From time to time this month, I'll be posting guest posts about short stories, collections, story authors, contests, etc. (solicitation request--if you want to write a guest post, just let me know). This first one is about one of my favorite authors.
Brian Evenson’s “Windeye”
Brian Evenson may be the king of genre bending, slipstream fiction. For years now he has taken the best of genre fiction—the tension and terror or horror, the illusion and mystery of noir—and paired it with the elevated language and insightful focus of literary fiction, to write some of the most compelling stories out there. With his story “Windeye” (collected in Windeye, and originally published in Pen America) he creates one of the most unsettling, disorienting, and touching stories I’ve read in a long time.
Evenson does several things really well in this story—in his fiction in general. The first is to set the stage, to pencil in an outline of the setting, so we can place ourselves “en media res,” Latin for “into the middle of things.” From the first words we get a sense of the house, the land, the backdrop:
“They lived, when he was growing up, in a simple house, an old bungalow with a converted attic and sides covered in cedar shake. In the back, where an oak thrust its branches over the roof, the shake was light brown, almost honey. In the front, where the sun struck it full, it had weathered to a pale gray, like a dirty bone. There, the shingles were brittle, thinned by sun and rain, and if you were careful you could slip your fingers up behind some of them. Or at least his sister could. He was older and his fingers were thicker, so he could not.”
Not only does he hint at what’s to come, with the inclusion of the words “dirty bone” implying death or disease, but also with the idea of thin, brittle shingles, hinting at a vulnerability, and then immediately assigning that to the protagonist’s little sister.
Another aspect of his stories that adds to impact is his air of authenticity. When he talks about the “windeye” he brings up an old story, told to the boy by his grandmother, about windows, and how sometimes a window can be a “windeye.” These games they play as children, the boy and the girl, they often have a sinister edge to them. They played a game with the shingles, his sister working her fingers under them, watching to see if they would crack:
“His sister would turn around and smile, her hand gone to knuckles, and say, ‘I feel something. What am I feeling?’ And then he would ask questions. Is it smooth? he might ask. Does it feel rough? Scaly? Is it cold-blooded or warm-blooded? Does it feel red? Does it feel like its claws are in or out? Can you feel its eye move? He would keep on, watching the expression on her face change as she tried to make words into a living, breathing thing, until it started to feel too real for her and, half giggling, half screaming, she whipped her hand free.”
Later, when they encounter a window that can only be seen from the outside, and not from the inside of their house, “how the wind looked into the house…not a window at all,” we are given a hint of what is to come. But in reality, we have no idea what is about to happen, not all of it, not the scope an—the lengths that Evenson will go to in order to tell the full story. “The problem is the number of windows. There’s one more window on the outside than on the inside.” And indeed, that is part of the problem.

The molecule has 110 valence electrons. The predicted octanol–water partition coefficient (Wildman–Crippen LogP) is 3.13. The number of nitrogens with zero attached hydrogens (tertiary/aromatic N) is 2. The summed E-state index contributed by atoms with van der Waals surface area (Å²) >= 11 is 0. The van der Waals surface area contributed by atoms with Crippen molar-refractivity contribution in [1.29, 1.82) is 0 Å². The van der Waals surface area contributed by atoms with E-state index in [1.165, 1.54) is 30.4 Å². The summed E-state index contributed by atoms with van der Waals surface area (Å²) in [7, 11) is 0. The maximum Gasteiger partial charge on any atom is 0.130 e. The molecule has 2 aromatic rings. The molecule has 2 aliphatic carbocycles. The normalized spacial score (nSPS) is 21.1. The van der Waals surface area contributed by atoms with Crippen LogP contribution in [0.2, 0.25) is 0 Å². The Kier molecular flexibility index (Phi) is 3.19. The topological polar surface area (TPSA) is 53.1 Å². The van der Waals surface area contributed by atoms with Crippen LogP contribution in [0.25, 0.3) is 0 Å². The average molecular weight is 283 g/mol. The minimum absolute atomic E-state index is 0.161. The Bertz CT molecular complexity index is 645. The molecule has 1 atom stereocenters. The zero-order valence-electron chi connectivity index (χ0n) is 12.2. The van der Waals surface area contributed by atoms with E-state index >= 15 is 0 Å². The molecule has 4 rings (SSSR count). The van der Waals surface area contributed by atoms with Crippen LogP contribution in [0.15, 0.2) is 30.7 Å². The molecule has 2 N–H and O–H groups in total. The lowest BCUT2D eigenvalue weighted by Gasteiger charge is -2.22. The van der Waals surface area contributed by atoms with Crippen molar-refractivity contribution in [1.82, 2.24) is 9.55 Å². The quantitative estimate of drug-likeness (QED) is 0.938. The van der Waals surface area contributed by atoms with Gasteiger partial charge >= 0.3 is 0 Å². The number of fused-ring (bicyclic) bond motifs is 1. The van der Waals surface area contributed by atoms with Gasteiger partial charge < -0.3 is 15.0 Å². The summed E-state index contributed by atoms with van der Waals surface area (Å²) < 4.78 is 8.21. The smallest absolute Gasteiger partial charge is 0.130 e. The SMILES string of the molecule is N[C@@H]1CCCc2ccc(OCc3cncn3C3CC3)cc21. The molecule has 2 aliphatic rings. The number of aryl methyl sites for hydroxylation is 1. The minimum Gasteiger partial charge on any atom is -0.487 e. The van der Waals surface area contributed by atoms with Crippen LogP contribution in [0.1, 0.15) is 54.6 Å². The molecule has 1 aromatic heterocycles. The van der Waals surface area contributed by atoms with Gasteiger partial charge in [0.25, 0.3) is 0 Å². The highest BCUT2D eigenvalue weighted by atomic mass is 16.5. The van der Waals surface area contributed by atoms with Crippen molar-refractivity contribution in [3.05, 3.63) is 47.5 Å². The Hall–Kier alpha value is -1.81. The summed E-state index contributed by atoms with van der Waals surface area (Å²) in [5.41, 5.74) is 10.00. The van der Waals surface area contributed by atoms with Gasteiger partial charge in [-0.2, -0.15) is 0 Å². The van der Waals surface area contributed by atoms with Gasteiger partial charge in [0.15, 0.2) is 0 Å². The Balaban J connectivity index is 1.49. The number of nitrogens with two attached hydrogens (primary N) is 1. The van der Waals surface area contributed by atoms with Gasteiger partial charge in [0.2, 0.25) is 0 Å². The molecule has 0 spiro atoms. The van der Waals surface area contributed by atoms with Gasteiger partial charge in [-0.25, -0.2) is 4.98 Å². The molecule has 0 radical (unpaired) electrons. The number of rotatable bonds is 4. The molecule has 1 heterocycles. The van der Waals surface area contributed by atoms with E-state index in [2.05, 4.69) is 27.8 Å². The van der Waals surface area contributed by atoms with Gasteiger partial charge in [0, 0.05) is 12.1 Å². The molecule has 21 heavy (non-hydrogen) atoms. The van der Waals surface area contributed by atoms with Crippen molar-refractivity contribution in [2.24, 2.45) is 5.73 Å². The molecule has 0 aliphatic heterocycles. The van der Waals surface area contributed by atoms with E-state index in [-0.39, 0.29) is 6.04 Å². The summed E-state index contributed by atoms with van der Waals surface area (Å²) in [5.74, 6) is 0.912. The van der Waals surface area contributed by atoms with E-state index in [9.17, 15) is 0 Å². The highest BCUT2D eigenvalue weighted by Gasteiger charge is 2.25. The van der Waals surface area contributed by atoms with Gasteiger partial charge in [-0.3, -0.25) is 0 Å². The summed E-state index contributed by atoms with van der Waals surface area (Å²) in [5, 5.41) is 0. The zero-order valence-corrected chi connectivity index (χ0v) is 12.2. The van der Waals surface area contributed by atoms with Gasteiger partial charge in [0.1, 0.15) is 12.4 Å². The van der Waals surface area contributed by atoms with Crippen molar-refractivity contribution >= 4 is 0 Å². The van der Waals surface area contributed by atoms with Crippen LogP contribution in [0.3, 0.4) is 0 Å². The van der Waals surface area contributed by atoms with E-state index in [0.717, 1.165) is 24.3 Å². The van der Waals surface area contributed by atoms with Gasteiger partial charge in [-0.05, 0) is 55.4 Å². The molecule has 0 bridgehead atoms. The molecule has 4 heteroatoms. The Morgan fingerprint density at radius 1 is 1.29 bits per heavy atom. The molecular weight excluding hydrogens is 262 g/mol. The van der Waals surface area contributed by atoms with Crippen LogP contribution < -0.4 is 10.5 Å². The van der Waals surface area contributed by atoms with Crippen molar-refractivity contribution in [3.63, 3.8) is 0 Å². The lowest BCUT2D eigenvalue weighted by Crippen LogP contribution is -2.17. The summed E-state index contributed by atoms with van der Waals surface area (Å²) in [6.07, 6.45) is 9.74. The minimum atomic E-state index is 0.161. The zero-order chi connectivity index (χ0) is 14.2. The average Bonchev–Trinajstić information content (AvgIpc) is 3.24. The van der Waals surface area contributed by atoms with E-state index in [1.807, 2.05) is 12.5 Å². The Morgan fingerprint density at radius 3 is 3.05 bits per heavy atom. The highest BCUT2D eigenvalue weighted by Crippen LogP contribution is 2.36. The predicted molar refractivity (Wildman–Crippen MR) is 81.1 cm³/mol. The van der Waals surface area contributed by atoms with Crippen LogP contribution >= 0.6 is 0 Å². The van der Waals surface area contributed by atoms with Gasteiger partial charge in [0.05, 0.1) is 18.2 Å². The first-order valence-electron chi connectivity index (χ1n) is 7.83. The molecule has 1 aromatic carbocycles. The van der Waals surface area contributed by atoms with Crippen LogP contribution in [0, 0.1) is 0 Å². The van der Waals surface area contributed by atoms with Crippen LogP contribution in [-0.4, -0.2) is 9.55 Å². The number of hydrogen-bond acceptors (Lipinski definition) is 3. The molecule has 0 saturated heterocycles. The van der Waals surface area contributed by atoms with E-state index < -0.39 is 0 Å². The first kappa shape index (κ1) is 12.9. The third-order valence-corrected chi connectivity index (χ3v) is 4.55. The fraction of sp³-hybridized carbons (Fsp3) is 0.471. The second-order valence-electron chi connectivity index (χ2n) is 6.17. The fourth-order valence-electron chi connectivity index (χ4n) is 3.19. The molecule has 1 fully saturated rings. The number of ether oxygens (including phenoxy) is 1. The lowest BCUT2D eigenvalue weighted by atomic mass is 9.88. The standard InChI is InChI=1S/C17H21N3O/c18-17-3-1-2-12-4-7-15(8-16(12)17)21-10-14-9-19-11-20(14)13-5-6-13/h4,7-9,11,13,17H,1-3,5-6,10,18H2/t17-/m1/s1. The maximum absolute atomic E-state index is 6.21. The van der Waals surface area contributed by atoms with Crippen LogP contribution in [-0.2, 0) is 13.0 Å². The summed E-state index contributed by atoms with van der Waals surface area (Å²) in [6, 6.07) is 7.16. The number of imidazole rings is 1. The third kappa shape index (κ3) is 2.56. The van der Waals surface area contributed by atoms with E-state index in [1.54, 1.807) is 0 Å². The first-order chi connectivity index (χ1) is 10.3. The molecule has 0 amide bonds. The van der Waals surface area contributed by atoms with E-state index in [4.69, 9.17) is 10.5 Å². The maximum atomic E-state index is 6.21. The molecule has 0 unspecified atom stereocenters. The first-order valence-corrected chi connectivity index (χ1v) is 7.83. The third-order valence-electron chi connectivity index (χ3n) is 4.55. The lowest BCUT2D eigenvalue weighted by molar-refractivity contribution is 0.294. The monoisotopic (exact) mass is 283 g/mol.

The final trait of an Evenson story that really resonates is his ability to take the story in a direction that is unexpected, and to keep going with it. He not only takes a step into the darkness, but goes deeper and farther than you knew the story could go. In this case, it is the “windeye” of course, the sister the one that is egged on, pushed to look closer, to touch it. When she dissolves into smoke, are we really surprised? Not entirely. But it is when the boy goes to his mother, terrified by what he has seen, explaining what has happened as best he can, talking too fast, trembling and upset, that we get the full weight of what has happened. It is the response of the mother that twists your gut in knots, that makes you break out in a sheen of sweat, when she says, “You don’t have a sister. You never had one. Stop pretending. What’s this really about?”
Perhaps it is because I grew up watching The Twilight Zone, or reading the “real” Grimm Fairy Tales—with all of their baby snatching, devils and wolves, girls without hands—that I always expect the worst, that I even lean into the stories, waiting for that moment, that epiphany and engulfing dreadful knowledge. Maybe I seek out cautionary tales so that I can avoid these horrors in the real world—urban legends, myths and folklore, worst-case scenarios come true. But whatever draws me to the darkness, Brian Evenson is one of the master storytellers, an author who has the lyricism, intellect, and courage to tell unique stories that hold nothing back, that take chances, and wander off into forests that might better be left unexplored.
I’m going to go turn a few lights on now, check the locks on all the doors, maybe even cross myself. But I know one thing I won’t be doing—and that's counting the windows on the outside of my house.
Richard Thomas is the author of three books— Transubstantiate, Herniated Roots and Staring Into the Abyss. His over 75 publications include Shivers VI (Cemetery Dance) with Stephen King and Peter Straub, PANK, Gargoyle, Weird Fiction Review, Midwestern Gothic, Arcadia, and Pear Noir. He is also the editor of two anthologies, both out in 2014: The Lineup (Black Lawrence Press) and Burnt Tongues (Medallion Press) with Chuck Palahniuk. In his spare time he writes for The Nervous Breakdown, LitReactor, and is Editor-in-Chief at Dark House Press. For more information visit www.whatdoesnotkillme.com or contact Paula Munier at Talcott Notch.